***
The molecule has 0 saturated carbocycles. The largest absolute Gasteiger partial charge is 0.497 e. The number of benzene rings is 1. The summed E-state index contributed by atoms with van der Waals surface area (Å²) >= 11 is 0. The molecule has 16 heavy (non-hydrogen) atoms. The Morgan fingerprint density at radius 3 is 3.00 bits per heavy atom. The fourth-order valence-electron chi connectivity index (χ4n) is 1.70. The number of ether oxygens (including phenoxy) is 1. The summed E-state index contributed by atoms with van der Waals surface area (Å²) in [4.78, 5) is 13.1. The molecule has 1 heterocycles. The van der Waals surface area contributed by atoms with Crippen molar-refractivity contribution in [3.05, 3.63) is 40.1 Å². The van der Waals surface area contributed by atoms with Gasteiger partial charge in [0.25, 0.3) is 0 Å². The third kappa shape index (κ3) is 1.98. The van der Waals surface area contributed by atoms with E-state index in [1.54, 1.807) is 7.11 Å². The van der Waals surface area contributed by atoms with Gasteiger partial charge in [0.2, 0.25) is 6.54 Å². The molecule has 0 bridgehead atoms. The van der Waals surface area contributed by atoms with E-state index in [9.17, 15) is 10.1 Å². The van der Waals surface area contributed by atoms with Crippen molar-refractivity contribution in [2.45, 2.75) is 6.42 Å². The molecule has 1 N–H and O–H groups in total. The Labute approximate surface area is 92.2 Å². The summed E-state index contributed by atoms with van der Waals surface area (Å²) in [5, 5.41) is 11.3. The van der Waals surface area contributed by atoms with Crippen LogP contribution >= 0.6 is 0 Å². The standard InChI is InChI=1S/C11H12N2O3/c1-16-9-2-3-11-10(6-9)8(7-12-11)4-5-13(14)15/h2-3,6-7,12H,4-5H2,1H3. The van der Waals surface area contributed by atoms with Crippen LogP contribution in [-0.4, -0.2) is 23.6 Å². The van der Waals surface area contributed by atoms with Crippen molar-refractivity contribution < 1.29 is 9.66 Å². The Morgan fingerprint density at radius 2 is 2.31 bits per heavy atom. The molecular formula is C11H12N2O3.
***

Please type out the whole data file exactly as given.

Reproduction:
The molecule has 0 saturated carbocycles. The largest absolute Gasteiger partial charge is 0.497 e. The number of benzene rings is 1. The summed E-state index contributed by atoms with van der Waals surface area (Å²) >= 11 is 0. The molecule has 16 heavy (non-hydrogen) atoms. The Morgan fingerprint density at radius 3 is 3.00 bits per heavy atom. The fourth-order valence-electron chi connectivity index (χ4n) is 1.70. The number of ether oxygens (including phenoxy) is 1. The summed E-state index contributed by atoms with van der Waals surface area (Å²) in [4.78, 5) is 13.1. The molecule has 1 heterocycles. The van der Waals surface area contributed by atoms with Crippen molar-refractivity contribution in [3.05, 3.63) is 40.1 Å². The van der Waals surface area contributed by atoms with Gasteiger partial charge in [0.25, 0.3) is 0 Å². The third kappa shape index (κ3) is 1.98. The van der Waals surface area contributed by atoms with E-state index in [1.54, 1.807) is 7.11 Å². The van der Waals surface area contributed by atoms with Gasteiger partial charge in [0.2, 0.25) is 6.54 Å². The molecule has 0 bridgehead atoms. The van der Waals surface area contributed by atoms with E-state index in [9.17, 15) is 10.1 Å². The van der Waals surface area contributed by atoms with Crippen molar-refractivity contribution in [2.45, 2.75) is 6.42 Å². The molecule has 1 N–H and O–H groups in total. The Labute approximate surface area is 92.2 Å². The summed E-state index contributed by atoms with van der Waals surface area (Å²) in [5, 5.41) is 11.3. The van der Waals surface area contributed by atoms with Crippen LogP contribution >= 0.6 is 0 Å². The standard InChI is InChI=1S/C11H12N2O3/c1-16-9-2-3-11-10(6-9)8(7-12-11)4-5-13(14)15/h2-3,6-7,12H,4-5H2,1H3. The van der Waals surface area contributed by atoms with Crippen LogP contribution in [-0.4, -0.2) is 23.6 Å². The van der Waals surface area contributed by atoms with Crippen molar-refractivity contribution < 1.29 is 9.66 Å². The Morgan fingerprint density at radius 2 is 2.31 bits per heavy atom. The molecular formula is C11H12N2O3.